(Ed’s Note: Preview played on Xbox One, but unless Crystal Dynamics decided to turn the PS4 version into a racing game or whatnot, we assume that both gameplay mechanics and design will be the same).
When the credits rolled on Crystal Dynamics’ Tomb Raider reboot, and Ms. Croft had finally brought an end to Himiko’s longstanding and supernatural reign, the studio had effectively resurrected an icon. For generations, Lara Croft rubbed shoulders with the industry’s most venerable mascots, and despite Eidos’ attempt at rebooting the IP in 2006, it was ultimately Crystal that ushered the famed archaeologist back into the limelight with aplomb, kick-starting a new timeline in the process.
Now, the studio is tasked with tie-toping around the notorious sophomore slump. Yes, Lara returns later this year for Rise of the Tomb Raider, a leaner, meaner sequel that’s making strides to ensure Crystal’s new-fangled IP cements its status as a true franchise. And while a partnership agreement means that the follow-up will release as a timed exclusive — debuting on Xbox platforms in November before making the jump to PC and PlayStation systems next year — on paper, only Uncharted 4 stands taller than Rise of the Tomb Raider on the 2016 calendar.
The Ghosts of Yamatai
Much digital ink has been spilled about how the two franchises have influenced one another in the past, though above all, Crystal’s sequel will map out Lara’s character arc from naive, wide-eyed explorer to a bona fide raider of tombs. Upon picking up the controller, we are introduced to a protagonist that has been shaped by her traumatic experience on Yamatai — sporting scars both physical and mental.
Opening with a truncated, road-so-far-styled montage, the demo begins with Lara plumped down into a underground Syrian tomb and in search of a famous lost artifact of some description. Familiar, sure, but if there’s one thing that stuck with us after the vertical slice came to an end, it’s that Rise of the Tomb Raider iterates on a formula that was already approaching excellence in the first place.
Gameplay was slick, refined and truly responsive. Indeed if Rocksteady’s Arkham series is lauded for making you feel like Batman, then Crystal Dynamics ought to receive praise for achieving a similar feeling of intoxicating empowerment within the action-adventure genre. But much to our relief, the early build balanced high-octane action with head-scratching riddles rather expertly.
EGX 2015: Rise of the Tomb Raider Preview - A Fire Rises (Xbox One/PS4)
Environmental puzzles have been expanded to such an extent that the majority of the demo revolved around guiding Lara through precarious pits and nasty spike traps — those toe-curling death animations haven’t gone anywhere. By and large, this puzzle in question involved flooding certain chambers of the capacious cavern all in effort of reaching the decrepit monument at the top.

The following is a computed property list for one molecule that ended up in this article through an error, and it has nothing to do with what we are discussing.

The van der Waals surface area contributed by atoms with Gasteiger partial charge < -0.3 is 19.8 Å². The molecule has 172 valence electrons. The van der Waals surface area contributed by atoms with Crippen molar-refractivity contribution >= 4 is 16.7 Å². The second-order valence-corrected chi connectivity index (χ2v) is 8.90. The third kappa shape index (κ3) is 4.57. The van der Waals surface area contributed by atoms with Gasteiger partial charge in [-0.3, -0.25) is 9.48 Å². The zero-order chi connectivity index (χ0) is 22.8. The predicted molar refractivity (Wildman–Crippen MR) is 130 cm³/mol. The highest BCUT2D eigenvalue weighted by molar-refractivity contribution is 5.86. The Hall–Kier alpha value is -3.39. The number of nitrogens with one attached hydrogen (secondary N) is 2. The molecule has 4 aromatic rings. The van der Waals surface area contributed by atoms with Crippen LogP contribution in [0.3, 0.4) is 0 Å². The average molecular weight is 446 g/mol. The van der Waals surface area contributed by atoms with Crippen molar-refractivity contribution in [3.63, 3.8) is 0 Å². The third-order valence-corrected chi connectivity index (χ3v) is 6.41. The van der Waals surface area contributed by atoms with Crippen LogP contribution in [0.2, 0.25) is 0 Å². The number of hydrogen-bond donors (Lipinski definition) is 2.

Fans of the original 2013 reboot will take to the mechanics like a duck to water, as they side-step traps and clamber up and over ancient runes with relative ease. Even if you’ve yet to dabble with Crystal’s Tomb Raider universe, climbing mechanics are remarkably smooth, and guiding Lara toward her goal was as seamless as it was thrilling, with our heroine often just nailing the landing — or grappling onto a crevice — by the skin of her teeth.
Return of an Icon
Character animations feel natural, too, with Lara reacting to the environment around her in a way that feels believable, even if her vitality borders on the superhuman at times. Armed with only a measly pistol and your own intelligence, the vertical slice culminates with our protagonist unearthing the monument.
Keeping story specifics to a minimum, it’s here that Rise of the Tomb Raider begins to roll out the spectacle that helped define the 2013 reboot. From crumbling platforms to intense shootouts, the rat-a-tat pace of gameplay is truly exhilarating; a white-knuckle ride in every sense.
The same can’t be said for the overarching enemies, though. Trinity, as they are known, didn’t really nail the first impression. Rappelling into the yawning cavern to spoil Lara’s party at the 11th hour, the villains were headed up by a chiseled, musclebound mercenary who even sported facial scars to ensure that he really fitted the archetypal mold of the chief baddie. Flanked by half a dozen faceless guards (read: cannon fodder), the game’s villains aren’t half as memorable as one would hope, and even some solid voice acting on the part of the lead antagonist can’t prevent them from falling into the camp of generic — and, ultimately, forgettable — characters.
Lifting a playable segment from a story-centric title will always throw up a few jarring experiences, and our own brief, largely unremarkable encounter with Trinity isn’t indicative of the Trinity that we’ll lock horns with in the final build. A conventional plot wasn’t our only niggle with Rise, however, with gunplay lacking the weight and feel of other third-person shooters. It’s far from bad, but shootouts with the aforementioned cannon fodder takes a second seat behind Rise of the Tomb Raider‘s treasure hunting gameplay — the true star of Crystal D’s sequel.
Visually and aurally stunning, this is a follow-up that ought to be high on your radar for 2016 — or November, if you’re fortunate enough to own either an Xbox One or Xbox 360.
Timed exclusivity is a bitch, but it has in no way dampened my excitement for Rise of the Tomb Raider. After remaining on the sidelines while Nathan Drake swung in to nab the adventurer’s crown Indiana Jones-style, Lara Croft is quickly making up for lost time, becoming one of the more compelling female protagonists in the industry. Long may that continue.